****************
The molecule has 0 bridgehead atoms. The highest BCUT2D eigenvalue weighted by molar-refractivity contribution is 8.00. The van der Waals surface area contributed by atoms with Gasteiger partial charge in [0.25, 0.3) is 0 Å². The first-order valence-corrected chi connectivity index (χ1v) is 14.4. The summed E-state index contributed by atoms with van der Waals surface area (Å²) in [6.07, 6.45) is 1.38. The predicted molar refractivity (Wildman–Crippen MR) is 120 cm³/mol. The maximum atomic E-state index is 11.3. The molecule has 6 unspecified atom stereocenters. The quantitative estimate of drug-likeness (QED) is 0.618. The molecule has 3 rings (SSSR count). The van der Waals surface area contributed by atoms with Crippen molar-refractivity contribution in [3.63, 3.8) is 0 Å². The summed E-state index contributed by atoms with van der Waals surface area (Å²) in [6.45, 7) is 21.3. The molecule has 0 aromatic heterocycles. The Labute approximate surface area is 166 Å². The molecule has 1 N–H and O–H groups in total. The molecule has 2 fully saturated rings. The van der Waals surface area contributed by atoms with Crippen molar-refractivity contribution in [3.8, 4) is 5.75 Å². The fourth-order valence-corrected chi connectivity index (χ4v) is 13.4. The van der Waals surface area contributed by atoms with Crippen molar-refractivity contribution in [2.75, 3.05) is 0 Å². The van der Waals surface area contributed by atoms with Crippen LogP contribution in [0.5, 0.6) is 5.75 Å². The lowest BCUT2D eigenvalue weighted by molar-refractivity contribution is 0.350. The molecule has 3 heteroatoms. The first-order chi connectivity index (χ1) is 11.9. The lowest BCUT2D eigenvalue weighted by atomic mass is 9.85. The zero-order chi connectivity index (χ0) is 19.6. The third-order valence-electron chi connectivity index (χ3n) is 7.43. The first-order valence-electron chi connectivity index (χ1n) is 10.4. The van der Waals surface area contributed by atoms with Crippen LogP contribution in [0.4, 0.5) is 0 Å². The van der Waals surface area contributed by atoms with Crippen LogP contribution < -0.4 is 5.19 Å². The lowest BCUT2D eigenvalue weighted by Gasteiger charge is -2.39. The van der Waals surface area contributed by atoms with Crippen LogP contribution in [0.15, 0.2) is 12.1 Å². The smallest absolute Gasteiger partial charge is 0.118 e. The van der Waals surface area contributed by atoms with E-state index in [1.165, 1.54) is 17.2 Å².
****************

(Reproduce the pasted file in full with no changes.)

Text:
The molecule has 0 bridgehead atoms. The highest BCUT2D eigenvalue weighted by molar-refractivity contribution is 8.00. The van der Waals surface area contributed by atoms with Gasteiger partial charge in [0.25, 0.3) is 0 Å². The first-order valence-corrected chi connectivity index (χ1v) is 14.4. The summed E-state index contributed by atoms with van der Waals surface area (Å²) in [6.07, 6.45) is 1.38. The predicted molar refractivity (Wildman–Crippen MR) is 120 cm³/mol. The maximum atomic E-state index is 11.3. The molecule has 6 unspecified atom stereocenters. The quantitative estimate of drug-likeness (QED) is 0.618. The molecule has 3 rings (SSSR count). The van der Waals surface area contributed by atoms with Crippen molar-refractivity contribution in [3.63, 3.8) is 0 Å². The summed E-state index contributed by atoms with van der Waals surface area (Å²) in [6.45, 7) is 21.3. The molecule has 0 aromatic heterocycles. The Labute approximate surface area is 166 Å². The molecule has 1 N–H and O–H groups in total. The molecule has 2 fully saturated rings. The van der Waals surface area contributed by atoms with Crippen molar-refractivity contribution in [3.8, 4) is 5.75 Å². The fourth-order valence-corrected chi connectivity index (χ4v) is 13.4. The van der Waals surface area contributed by atoms with Crippen molar-refractivity contribution in [2.75, 3.05) is 0 Å². The van der Waals surface area contributed by atoms with Crippen LogP contribution in [0.5, 0.6) is 5.75 Å². The lowest BCUT2D eigenvalue weighted by molar-refractivity contribution is 0.350. The molecule has 3 heteroatoms. The first-order chi connectivity index (χ1) is 11.9. The lowest BCUT2D eigenvalue weighted by atomic mass is 9.85. The zero-order chi connectivity index (χ0) is 19.6. The third-order valence-electron chi connectivity index (χ3n) is 7.43. The first-order valence-electron chi connectivity index (χ1n) is 10.4. The van der Waals surface area contributed by atoms with Crippen LogP contribution in [0.4, 0.5) is 0 Å². The van der Waals surface area contributed by atoms with Crippen LogP contribution < -0.4 is 5.19 Å². The lowest BCUT2D eigenvalue weighted by Gasteiger charge is -2.39. The van der Waals surface area contributed by atoms with Crippen LogP contribution in [0.15, 0.2) is 12.1 Å². The smallest absolute Gasteiger partial charge is 0.118 e. The van der Waals surface area contributed by atoms with E-state index in [1.165, 1.54) is 17.2 Å².